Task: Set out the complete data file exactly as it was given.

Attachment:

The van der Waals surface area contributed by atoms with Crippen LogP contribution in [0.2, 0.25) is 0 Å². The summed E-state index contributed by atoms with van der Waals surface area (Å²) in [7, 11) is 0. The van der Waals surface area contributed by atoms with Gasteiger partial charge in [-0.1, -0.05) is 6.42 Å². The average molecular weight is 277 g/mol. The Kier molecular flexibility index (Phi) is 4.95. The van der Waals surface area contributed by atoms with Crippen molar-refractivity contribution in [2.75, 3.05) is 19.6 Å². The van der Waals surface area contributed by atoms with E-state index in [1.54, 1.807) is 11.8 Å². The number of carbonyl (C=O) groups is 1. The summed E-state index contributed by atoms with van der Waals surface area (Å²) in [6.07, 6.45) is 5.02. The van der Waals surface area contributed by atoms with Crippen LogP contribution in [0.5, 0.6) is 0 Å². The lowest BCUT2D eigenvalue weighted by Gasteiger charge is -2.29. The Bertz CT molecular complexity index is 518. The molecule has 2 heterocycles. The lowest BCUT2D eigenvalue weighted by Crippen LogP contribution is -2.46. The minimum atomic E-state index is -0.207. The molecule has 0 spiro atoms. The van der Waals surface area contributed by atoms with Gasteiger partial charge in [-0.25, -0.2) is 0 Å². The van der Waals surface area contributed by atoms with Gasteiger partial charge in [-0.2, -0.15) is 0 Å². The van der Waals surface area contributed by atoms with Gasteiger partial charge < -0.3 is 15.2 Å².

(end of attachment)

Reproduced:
The van der Waals surface area contributed by atoms with Crippen LogP contribution in [0.2, 0.25) is 0 Å². The summed E-state index contributed by atoms with van der Waals surface area (Å²) in [7, 11) is 0. The van der Waals surface area contributed by atoms with Gasteiger partial charge in [-0.1, -0.05) is 6.42 Å². The average molecular weight is 277 g/mol. The Kier molecular flexibility index (Phi) is 4.95. The van der Waals surface area contributed by atoms with Crippen molar-refractivity contribution in [2.75, 3.05) is 19.6 Å². The van der Waals surface area contributed by atoms with E-state index in [1.54, 1.807) is 11.8 Å². The number of carbonyl (C=O) groups is 1. The summed E-state index contributed by atoms with van der Waals surface area (Å²) in [6.07, 6.45) is 5.02. The van der Waals surface area contributed by atoms with Crippen LogP contribution in [0.5, 0.6) is 0 Å². The lowest BCUT2D eigenvalue weighted by Gasteiger charge is -2.29. The Bertz CT molecular complexity index is 518. The molecule has 2 heterocycles. The lowest BCUT2D eigenvalue weighted by Crippen LogP contribution is -2.46. The minimum atomic E-state index is -0.207. The molecule has 0 spiro atoms. The van der Waals surface area contributed by atoms with Gasteiger partial charge in [-0.25, -0.2) is 0 Å². The van der Waals surface area contributed by atoms with Gasteiger partial charge in [-0.2, -0.15) is 0 Å². The van der Waals surface area contributed by atoms with Gasteiger partial charge < -0.3 is 15.2 Å².